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Post pandemic lots of people are working from home and looking at transforming their living space accordingly.  Now may be the perfect opportunity to finally build that much desired kitchen extension or convert that old long abandoned garage into an office space. However, before a party starts that dream home project, it’s important to consider the Party Wall etc. Act, or else that dream could soon become a nightmare.

This legislation, enacted in 1996 to regulate building work near a neighbour’s property, allows a homeowner to work on their property within a framework designed to protect from allegations by the neighbour that the works have damaged their property.  When the Act applies, the party undertaking the building works serves a Party Wall  notice on the adjoining property owner. Typical circumstances under which a Party Wall Notice must be served relate to:

  1. Works on existing party walls, for example in circumstances where a steel beam is inserted into the party wall in order to remove an internal wall to open up space;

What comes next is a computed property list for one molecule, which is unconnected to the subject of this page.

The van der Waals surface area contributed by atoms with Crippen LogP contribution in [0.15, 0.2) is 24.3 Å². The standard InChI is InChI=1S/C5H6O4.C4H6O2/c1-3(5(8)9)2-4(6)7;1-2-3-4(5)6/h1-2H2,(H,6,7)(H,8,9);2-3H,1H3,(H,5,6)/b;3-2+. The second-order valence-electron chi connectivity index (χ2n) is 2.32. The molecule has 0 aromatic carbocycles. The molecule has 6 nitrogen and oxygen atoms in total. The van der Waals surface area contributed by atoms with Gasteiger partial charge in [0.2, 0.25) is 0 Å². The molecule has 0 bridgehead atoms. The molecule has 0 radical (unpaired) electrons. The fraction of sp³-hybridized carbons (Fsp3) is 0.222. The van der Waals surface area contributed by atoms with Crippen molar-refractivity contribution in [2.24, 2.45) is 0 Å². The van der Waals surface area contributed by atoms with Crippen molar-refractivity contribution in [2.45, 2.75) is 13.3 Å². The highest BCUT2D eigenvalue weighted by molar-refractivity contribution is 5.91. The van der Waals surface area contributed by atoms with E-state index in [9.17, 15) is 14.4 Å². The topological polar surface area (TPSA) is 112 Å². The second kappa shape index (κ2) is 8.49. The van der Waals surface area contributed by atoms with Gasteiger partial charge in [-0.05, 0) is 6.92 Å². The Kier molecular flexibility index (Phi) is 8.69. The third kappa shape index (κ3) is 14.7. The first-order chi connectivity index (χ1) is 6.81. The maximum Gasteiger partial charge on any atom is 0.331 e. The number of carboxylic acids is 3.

2. Building on the boundary line between neighbouring pieces of land for example an extension to the rear of  property; and
  3. Excavating near neighbouring buildings.


A failure to service a Party Wall Notice, when required, can have catastrophic consequences, as this will most likely give the adjoining property owner grounds to sue, and may even have the consequence of forcing the project to stop indefinitely. A building owner who failed to serve Party Wall Notice is likely to be responsible for the other party’s legal costs of this action, an amount often in the tens of thousands.

It is therefore highly recommended that any party looking to develop their land under the above circumstances, should consult with a Party Wall surveyor.  Where works have commenced and no notice has been served, it is not uncommon for a property owner to receive correspondence from a solicitor in the midst of building works asking that those works be stopped and requiring a Party Wall Notice to be served.  This can place a hold on long awaited developments and can run the risk of builders leaving site or having to pay to store materials ordered etc.  In such circumstances it is imperative to consult a solicitor who specialises in Party Wall matters in order to check that the Act does in fact apply and to try to take steps to avoid a neighbour taking action.


For more information on any of the issues raised in this article and how they might affect you or your business, please contact Adam Coumis in our Property Disputes team by emailing [email protected] or calling 0300 373 7807.